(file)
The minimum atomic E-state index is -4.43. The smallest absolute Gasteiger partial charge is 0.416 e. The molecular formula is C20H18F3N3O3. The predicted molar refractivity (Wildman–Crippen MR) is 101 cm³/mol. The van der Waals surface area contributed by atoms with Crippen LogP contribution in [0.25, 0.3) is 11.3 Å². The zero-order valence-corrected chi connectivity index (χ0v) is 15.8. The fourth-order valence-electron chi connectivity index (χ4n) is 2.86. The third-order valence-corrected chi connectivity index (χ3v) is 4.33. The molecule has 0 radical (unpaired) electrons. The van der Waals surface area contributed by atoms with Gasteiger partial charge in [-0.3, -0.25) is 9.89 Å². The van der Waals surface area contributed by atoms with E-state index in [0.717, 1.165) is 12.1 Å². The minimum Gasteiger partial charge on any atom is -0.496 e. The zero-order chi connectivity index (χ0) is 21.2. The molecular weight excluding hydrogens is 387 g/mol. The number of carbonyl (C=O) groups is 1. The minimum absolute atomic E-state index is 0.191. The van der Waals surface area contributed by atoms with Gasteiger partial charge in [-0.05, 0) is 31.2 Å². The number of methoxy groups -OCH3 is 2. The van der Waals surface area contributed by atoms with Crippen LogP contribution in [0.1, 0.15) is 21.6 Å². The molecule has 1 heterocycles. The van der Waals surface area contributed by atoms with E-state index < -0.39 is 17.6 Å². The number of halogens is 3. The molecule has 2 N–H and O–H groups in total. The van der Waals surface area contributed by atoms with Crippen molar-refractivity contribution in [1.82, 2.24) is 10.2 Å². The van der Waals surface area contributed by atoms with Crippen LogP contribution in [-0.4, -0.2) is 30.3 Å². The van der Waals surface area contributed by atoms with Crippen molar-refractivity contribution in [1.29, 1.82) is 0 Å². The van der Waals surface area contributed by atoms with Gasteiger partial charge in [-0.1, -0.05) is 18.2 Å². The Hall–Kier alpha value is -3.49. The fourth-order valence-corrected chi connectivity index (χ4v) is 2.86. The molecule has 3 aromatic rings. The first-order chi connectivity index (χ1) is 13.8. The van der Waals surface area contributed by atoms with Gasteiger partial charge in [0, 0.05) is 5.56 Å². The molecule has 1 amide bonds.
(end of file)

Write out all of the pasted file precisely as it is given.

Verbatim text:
The minimum atomic E-state index is -4.43. The smallest absolute Gasteiger partial charge is 0.416 e. The molecular formula is C20H18F3N3O3. The predicted molar refractivity (Wildman–Crippen MR) is 101 cm³/mol. The van der Waals surface area contributed by atoms with Crippen LogP contribution in [0.25, 0.3) is 11.3 Å². The zero-order valence-corrected chi connectivity index (χ0v) is 15.8. The fourth-order valence-electron chi connectivity index (χ4n) is 2.86. The third-order valence-corrected chi connectivity index (χ3v) is 4.33. The molecule has 0 radical (unpaired) electrons. The van der Waals surface area contributed by atoms with Gasteiger partial charge in [-0.3, -0.25) is 9.89 Å². The van der Waals surface area contributed by atoms with E-state index in [0.717, 1.165) is 12.1 Å². The minimum Gasteiger partial charge on any atom is -0.496 e. The zero-order chi connectivity index (χ0) is 21.2. The molecular weight excluding hydrogens is 387 g/mol. The number of carbonyl (C=O) groups is 1. The minimum absolute atomic E-state index is 0.191. The van der Waals surface area contributed by atoms with Gasteiger partial charge in [-0.05, 0) is 31.2 Å². The number of methoxy groups -OCH3 is 2. The van der Waals surface area contributed by atoms with Crippen LogP contribution in [0.1, 0.15) is 21.6 Å². The molecule has 1 heterocycles. The van der Waals surface area contributed by atoms with E-state index < -0.39 is 17.6 Å². The number of halogens is 3. The molecule has 2 N–H and O–H groups in total. The van der Waals surface area contributed by atoms with Crippen molar-refractivity contribution in [1.82, 2.24) is 10.2 Å². The van der Waals surface area contributed by atoms with Crippen LogP contribution in [-0.4, -0.2) is 30.3 Å². The van der Waals surface area contributed by atoms with Crippen molar-refractivity contribution in [1.29, 1.82) is 0 Å². The van der Waals surface area contributed by atoms with Gasteiger partial charge in [-0.1, -0.05) is 18.2 Å². The Hall–Kier alpha value is -3.49. The fourth-order valence-corrected chi connectivity index (χ4v) is 2.86. The molecule has 3 aromatic rings. The first-order chi connectivity index (χ1) is 13.8. The van der Waals surface area contributed by atoms with Gasteiger partial charge in [0, 0.05) is 5.56 Å². The molecule has 1 amide bonds.